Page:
The recent incident in Dixon, Illinois, should set a precedent for immediate steps to mitigate risks of shootings and “harden” these soft targets. An armed SRO assigned to schools is an actionable step to reducing or preventing further violence. I am not saying the presence of an SRO is the “golden ticket” solution to school shootings. Nor am I advocating for teachers in classrooms to be armed. Simply put, requiring schools to staff an armed SRO is a responsible and potentially life-saving measure that can be swiftly adopted and implemented to provide an effective deterrent to would-be shooters.

Inevitably, calls are again being made for a complete and total ban on — even forceful confiscation of — “assault rifles” and other “military-grade” weapons. These weapons, however, are neither assault rifles nor military grade, as fully automatic weapons have been legally restricted in the United States since 1934. Some will argue that banning access to semi-automatic weapons will decrease the potential for shootings across the board.

With an estimated 8.5 million to 15 million AR-15 style rifles in circulation, it would be nearly impossible to quickly seize and destroy every one. Most importantly, these demands ignore the underlying causes beleaguering our youth, shift the blame from the perpetrator to the weapon and fail to accurately and swiftly address safety concerns.

Banning semi-automatic rifles will not miraculously cure the malady of evil that continues to plague our society.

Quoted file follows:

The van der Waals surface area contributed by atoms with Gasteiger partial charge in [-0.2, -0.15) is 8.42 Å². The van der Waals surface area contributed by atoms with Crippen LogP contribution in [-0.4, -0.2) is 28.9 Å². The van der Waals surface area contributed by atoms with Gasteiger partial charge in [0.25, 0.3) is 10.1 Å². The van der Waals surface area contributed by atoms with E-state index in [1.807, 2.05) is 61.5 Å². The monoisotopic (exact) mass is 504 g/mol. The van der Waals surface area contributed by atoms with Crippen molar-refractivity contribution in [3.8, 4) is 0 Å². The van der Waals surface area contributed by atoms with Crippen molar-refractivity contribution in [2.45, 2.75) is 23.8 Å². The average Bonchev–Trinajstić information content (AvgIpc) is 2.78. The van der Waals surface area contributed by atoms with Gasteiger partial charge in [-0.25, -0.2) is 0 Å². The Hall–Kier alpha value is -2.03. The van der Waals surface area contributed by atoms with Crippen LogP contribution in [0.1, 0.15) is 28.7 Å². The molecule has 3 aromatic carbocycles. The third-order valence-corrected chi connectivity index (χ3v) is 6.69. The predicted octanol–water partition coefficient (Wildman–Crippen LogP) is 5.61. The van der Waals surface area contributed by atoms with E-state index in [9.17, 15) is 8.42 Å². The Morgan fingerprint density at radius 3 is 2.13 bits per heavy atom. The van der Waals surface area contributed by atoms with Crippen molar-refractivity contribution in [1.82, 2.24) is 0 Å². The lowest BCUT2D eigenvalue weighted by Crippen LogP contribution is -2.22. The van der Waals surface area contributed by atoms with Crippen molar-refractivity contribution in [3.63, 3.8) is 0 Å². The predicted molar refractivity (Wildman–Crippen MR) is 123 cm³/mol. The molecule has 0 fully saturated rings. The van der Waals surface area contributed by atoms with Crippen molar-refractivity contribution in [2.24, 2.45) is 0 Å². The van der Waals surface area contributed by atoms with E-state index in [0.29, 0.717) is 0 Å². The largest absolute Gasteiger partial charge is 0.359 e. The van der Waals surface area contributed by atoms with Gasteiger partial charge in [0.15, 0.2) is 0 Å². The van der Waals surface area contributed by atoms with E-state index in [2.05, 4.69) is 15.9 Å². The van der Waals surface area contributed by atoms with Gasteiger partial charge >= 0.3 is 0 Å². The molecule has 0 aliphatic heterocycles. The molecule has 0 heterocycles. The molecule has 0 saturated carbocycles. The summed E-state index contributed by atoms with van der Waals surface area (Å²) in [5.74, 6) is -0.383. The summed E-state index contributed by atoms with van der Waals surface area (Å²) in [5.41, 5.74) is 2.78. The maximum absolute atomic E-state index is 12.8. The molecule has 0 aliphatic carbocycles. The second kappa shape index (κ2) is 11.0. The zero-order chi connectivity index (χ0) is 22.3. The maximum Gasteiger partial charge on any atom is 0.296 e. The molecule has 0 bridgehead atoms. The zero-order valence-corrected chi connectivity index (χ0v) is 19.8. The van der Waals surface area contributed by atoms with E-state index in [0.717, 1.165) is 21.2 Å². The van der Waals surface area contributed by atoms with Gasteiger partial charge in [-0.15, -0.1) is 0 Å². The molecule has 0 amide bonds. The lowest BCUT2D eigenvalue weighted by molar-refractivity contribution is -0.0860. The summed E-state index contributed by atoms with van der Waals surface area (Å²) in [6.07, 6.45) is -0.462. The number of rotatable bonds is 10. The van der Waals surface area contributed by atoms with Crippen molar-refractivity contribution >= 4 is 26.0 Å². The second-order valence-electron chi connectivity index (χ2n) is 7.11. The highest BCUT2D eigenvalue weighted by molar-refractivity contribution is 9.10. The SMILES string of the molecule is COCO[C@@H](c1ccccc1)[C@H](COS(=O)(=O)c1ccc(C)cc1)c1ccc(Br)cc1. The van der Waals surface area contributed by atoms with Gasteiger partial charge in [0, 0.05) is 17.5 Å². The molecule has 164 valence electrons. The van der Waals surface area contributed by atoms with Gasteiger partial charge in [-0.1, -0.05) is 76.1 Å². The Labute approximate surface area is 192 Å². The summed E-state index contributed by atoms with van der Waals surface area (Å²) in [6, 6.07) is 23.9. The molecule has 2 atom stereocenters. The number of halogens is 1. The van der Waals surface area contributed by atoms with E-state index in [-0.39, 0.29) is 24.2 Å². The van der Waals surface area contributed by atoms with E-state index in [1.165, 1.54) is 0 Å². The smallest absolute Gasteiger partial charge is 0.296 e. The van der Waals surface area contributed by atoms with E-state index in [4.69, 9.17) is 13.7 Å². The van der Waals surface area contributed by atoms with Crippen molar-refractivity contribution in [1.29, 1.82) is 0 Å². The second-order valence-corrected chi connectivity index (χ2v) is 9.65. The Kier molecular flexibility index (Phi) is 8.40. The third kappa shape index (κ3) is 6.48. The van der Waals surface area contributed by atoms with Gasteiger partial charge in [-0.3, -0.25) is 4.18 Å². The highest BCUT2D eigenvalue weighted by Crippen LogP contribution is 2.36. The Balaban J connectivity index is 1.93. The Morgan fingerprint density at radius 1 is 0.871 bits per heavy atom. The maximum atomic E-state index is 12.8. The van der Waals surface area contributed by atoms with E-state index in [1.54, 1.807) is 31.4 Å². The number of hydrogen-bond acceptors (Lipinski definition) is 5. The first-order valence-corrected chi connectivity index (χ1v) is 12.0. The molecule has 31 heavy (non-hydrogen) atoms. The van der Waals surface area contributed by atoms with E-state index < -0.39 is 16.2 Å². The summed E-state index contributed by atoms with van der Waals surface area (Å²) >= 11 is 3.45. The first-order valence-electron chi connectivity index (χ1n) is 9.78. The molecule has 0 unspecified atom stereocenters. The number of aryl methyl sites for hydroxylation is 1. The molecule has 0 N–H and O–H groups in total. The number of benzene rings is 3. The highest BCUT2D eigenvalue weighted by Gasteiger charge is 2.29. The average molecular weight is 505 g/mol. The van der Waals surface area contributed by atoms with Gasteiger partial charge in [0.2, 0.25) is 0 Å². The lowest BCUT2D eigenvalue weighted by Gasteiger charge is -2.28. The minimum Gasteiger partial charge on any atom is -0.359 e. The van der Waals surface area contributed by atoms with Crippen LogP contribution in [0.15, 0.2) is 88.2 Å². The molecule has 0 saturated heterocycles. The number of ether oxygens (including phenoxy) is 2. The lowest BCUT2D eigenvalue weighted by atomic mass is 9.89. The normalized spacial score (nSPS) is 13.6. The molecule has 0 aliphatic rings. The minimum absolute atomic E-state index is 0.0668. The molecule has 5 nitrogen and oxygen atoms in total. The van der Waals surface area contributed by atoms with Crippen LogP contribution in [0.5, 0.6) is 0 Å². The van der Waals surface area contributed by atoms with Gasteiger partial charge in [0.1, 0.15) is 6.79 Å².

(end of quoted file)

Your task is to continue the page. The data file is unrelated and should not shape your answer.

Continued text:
The most recent perpetrator at Santa Fe High School did not even have such a weapon, instead carrying an illegal shotgun, a handgun and a homemade pipe bomb. Blaming the National Rifle Association or responsible gun owners will not lead to a comprehensive plan of action that brings together all sides. Underlying cultural and social problems must be examined to understand the trend of violence in our youth. The possession of firearms is no new phenomenon in America. Nonetheless, our communities and our children deserve better, and our students deserve to feel safe in their schools.

The heroic actions of Officer Mark Dallas from Dixon demonstrate the effectiveness of armed SROs in thwarting potential tragedies. Placing these officers in schools throughout the country is an immediate, effective step to increase security for schools and students.

The following are the names of the victims from Santa Fe High School. While the debate about how to best protect our schools is intertwined with the gun debate, we should not lose sight of the great human cost that has brought this discussion into the national spotlight.

Glenda Anne Perkins, teacher
Cynthia Tisdale, teacher
Jared Black, student
Shana Fisher, student
Christian Riley Garcia, student
Aaron Kyle McLeod, student
Angelique Ramirez, student
Sabika Sheikh, student
Christopher Stone, student
Kimberly Jessica Vaughan, student

Dylan Gresik is a Medill sophomore. He can be contacted at dylangresik2020@u.northwestern.edu. If you would like to respond publicly to this column, send a Letter to the Editor to opinion@dailynorthwestern.com. The views expressed in this piece do not necessarily reflect the views of all staff members of The Daily Northwestern.